More Than 200 Attend AJMC's Patient-Centered Oncology Care; Experts Discuss Cost of Treatment, 'Culture of Medicine'

More than 200 participants gathered in Baltimore for "Patient-Centered Oncology: Real-World Perspectives," which covered genetic testing, how to engage patients in decision-making, and how the "culture of medicine" continues to drive up costs despite calls to abandon the fee-for-service payment model.

More Than 200 Attend AJMC’s Patient-Centered Oncology Care;Experts Discuss Cost of Treatment, “Culture of Medicine”

BALTIMORE, Md. — More than 200 clinicians, health plan executives, pharmaceutical leaders and health policy experts spent 24 hours sharing ideas on how to control the cost of cancer care by listening to patients – and learning everything from family histories to their own treatment goals.

“Patient-Centered Oncology Care: Real-World Perspectives,” sponsored by The American Journal of Managed Care, took place here November 14-15 at the Royal Sonesta Harbor Court. The sessions dug deep into questions that are driving both oncology costs and headlines: How to balance patient expectations of what is possible, as new cancer therapies routinely break the six-figure mark? How can health plans save lives while also meeting demands that care be more affordable? Across the sessions, attendees heard the following:

  • Patients may not know what is realistic, because honest conversations about cost, side effects and survival rates of new therapies may not be taking place. However, according to Amy Berman, a nurse who chose palliative care after learning she had stage IV breast cancer, patients chose less aggressive forms of treatment ”when they truly understand their options.”

  • Shifting payment from fee-for-service to rewarding quality care will be hard, because it challenges the “culture of medicine,” according to Dr. Bruce Feinberg, who has created cost-saving cancer pathway models for Cardinal Health. Doctors are trained to treat, and new models contradict thinking that values “new versus old, and more versus less.”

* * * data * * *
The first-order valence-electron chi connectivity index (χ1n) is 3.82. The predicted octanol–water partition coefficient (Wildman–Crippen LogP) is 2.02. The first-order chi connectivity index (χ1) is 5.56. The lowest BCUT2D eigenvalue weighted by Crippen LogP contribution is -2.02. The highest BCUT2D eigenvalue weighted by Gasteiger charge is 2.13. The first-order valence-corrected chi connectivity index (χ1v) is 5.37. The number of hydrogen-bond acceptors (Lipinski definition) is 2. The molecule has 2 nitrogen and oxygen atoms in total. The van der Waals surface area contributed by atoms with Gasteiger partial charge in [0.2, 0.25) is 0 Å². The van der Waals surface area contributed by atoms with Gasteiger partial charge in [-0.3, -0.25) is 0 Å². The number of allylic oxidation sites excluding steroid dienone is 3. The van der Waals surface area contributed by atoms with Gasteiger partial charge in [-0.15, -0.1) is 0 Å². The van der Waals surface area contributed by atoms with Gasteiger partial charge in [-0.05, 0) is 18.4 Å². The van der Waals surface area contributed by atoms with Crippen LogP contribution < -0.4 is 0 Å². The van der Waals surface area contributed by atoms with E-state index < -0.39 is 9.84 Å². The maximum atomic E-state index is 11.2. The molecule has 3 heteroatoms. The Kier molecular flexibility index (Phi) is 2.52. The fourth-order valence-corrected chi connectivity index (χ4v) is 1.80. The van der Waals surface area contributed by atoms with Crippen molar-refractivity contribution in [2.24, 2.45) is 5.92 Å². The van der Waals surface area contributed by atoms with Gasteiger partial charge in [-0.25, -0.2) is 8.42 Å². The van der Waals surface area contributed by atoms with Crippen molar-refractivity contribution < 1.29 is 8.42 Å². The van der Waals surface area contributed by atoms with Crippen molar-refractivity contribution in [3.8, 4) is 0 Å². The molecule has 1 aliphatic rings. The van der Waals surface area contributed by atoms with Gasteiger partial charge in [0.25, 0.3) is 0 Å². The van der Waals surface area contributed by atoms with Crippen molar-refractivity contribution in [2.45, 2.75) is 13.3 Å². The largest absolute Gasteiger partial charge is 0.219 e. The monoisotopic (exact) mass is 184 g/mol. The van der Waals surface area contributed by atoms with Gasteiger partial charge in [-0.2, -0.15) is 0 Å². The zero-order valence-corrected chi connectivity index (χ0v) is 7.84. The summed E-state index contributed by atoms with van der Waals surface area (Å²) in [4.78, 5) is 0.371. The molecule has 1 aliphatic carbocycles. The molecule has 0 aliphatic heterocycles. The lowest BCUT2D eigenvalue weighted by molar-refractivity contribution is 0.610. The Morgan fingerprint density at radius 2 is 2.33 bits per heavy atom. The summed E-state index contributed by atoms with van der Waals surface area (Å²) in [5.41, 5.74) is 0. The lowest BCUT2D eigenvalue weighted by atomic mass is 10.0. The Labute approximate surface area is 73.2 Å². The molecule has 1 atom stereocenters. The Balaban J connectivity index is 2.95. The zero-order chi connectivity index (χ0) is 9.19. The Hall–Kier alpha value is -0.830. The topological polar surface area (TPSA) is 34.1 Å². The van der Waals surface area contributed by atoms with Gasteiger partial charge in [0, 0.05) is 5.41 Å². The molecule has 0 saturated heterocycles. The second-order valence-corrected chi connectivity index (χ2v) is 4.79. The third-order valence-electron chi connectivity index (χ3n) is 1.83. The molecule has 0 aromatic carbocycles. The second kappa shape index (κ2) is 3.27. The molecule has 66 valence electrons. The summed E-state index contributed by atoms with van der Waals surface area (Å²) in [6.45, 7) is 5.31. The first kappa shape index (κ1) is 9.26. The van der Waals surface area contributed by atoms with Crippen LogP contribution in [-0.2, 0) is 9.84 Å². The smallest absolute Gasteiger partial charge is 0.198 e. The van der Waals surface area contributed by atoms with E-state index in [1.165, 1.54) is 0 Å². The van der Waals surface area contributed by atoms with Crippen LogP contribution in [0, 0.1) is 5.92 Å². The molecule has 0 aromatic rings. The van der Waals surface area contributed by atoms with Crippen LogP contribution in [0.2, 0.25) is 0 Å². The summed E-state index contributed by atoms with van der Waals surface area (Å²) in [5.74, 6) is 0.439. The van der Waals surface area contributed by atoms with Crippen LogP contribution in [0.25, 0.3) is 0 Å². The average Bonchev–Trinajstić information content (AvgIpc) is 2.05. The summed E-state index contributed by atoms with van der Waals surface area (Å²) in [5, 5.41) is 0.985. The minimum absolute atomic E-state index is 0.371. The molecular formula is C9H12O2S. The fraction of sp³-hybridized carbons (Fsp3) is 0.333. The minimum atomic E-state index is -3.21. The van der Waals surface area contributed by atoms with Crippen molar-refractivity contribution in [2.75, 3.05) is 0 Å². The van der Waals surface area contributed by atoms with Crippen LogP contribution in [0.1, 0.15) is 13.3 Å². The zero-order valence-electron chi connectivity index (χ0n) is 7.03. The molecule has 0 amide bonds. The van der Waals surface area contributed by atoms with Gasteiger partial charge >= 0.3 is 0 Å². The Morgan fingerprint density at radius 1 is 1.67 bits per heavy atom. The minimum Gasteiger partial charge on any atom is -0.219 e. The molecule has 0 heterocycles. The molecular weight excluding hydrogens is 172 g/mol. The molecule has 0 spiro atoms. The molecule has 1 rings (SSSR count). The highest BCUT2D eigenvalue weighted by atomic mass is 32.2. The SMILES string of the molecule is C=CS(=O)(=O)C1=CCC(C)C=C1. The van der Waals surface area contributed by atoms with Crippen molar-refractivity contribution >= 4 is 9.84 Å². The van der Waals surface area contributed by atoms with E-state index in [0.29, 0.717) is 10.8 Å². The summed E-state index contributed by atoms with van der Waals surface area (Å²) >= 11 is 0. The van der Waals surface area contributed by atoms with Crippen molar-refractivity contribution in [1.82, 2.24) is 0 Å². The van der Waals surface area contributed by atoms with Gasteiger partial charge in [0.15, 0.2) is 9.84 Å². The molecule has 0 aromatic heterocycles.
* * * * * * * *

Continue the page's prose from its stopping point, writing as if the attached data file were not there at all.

• The concept of sharing risk in prescribing breakthrough cancer therapies — where the cost is shared among health plans, providers and pharmaceutical companies – was discussed as a way to potentially lower drug costs and prevent health plans from being cast as villains for not wanting to fund expensive, unproven treatments.

  • Genetic testing creates not only opportunities for more precise, cost-effective treatment but also profit-driven abuses if consumers do not receive adequate counseling. Karen Lewis, a genetic counselor for Priority Health, cited research that showed 33 percent of genetic tests were inappropriate.

“We received tremendous feedback from our participants — they appreciated hearing from national experts who came armed not only with data, but also real-life examples of what is happening on the front lines,” said Brian Haug, president of The American Journal of Managed Care. “Those who attended heard stories and met people with whom they could relate.”

Proceedings from the meeting were recorded, and a Special Issue of Evidence-Based Oncology, a news supplement to The American Journal of Managed Care, will be published in December. For information, contact Nicole Beagin, Associate Editorial Director, at nbeagin@ajmc.com.

CONTACT: Mary Caffrey (609) 716-7777 x 144

mcaffrey@ajmc.com

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